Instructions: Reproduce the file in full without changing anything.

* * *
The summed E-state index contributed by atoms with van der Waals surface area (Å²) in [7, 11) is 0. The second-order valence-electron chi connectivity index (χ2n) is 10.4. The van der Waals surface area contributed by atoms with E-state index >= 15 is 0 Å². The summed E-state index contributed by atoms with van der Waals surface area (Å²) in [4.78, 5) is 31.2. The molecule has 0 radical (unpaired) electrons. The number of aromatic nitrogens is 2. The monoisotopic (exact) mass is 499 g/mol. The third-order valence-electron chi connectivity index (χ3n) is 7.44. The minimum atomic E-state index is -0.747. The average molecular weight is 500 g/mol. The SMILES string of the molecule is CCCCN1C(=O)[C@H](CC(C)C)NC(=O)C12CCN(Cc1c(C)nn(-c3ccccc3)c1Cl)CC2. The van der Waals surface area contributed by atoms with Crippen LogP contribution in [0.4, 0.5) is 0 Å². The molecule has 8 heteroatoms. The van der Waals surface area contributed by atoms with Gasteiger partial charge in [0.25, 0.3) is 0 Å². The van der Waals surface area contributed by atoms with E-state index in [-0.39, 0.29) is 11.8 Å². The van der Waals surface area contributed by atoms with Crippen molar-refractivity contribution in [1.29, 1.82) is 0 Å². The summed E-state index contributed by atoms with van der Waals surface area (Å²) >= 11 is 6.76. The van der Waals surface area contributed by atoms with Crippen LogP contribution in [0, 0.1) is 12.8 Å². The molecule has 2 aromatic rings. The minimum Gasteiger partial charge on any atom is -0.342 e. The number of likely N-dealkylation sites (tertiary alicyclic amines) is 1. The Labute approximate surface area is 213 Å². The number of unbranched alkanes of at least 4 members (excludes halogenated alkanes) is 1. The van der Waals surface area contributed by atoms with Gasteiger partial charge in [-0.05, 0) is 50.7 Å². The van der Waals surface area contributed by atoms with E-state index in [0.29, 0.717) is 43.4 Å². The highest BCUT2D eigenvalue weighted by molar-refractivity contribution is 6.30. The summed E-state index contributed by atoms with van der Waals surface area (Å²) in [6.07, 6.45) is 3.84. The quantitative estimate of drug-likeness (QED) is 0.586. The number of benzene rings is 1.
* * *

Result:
The summed E-state index contributed by atoms with van der Waals surface area (Å²) in [7, 11) is 0. The second-order valence-electron chi connectivity index (χ2n) is 10.4. The van der Waals surface area contributed by atoms with E-state index >= 15 is 0 Å². The summed E-state index contributed by atoms with van der Waals surface area (Å²) in [4.78, 5) is 31.2. The molecule has 0 radical (unpaired) electrons. The number of aromatic nitrogens is 2. The monoisotopic (exact) mass is 499 g/mol. The third-order valence-electron chi connectivity index (χ3n) is 7.44. The minimum atomic E-state index is -0.747. The average molecular weight is 500 g/mol. The SMILES string of the molecule is CCCCN1C(=O)[C@H](CC(C)C)NC(=O)C12CCN(Cc1c(C)nn(-c3ccccc3)c1Cl)CC2. The van der Waals surface area contributed by atoms with Crippen LogP contribution in [0.4, 0.5) is 0 Å². The molecule has 8 heteroatoms. The van der Waals surface area contributed by atoms with Gasteiger partial charge in [0.25, 0.3) is 0 Å². The van der Waals surface area contributed by atoms with E-state index in [-0.39, 0.29) is 11.8 Å². The van der Waals surface area contributed by atoms with Crippen molar-refractivity contribution in [1.29, 1.82) is 0 Å². The summed E-state index contributed by atoms with van der Waals surface area (Å²) >= 11 is 6.76. The van der Waals surface area contributed by atoms with Crippen LogP contribution in [0, 0.1) is 12.8 Å². The molecule has 2 aromatic rings. The minimum Gasteiger partial charge on any atom is -0.342 e. The number of likely N-dealkylation sites (tertiary alicyclic amines) is 1. The Labute approximate surface area is 213 Å². The number of unbranched alkanes of at least 4 members (excludes halogenated alkanes) is 1. The van der Waals surface area contributed by atoms with Gasteiger partial charge in [-0.05, 0) is 50.7 Å². The van der Waals surface area contributed by atoms with E-state index in [0.29, 0.717) is 43.4 Å². The highest BCUT2D eigenvalue weighted by molar-refractivity contribution is 6.30. The summed E-state index contributed by atoms with van der Waals surface area (Å²) in [6.07, 6.45) is 3.84. The quantitative estimate of drug-likeness (QED) is 0.586. The number of benzene rings is 1.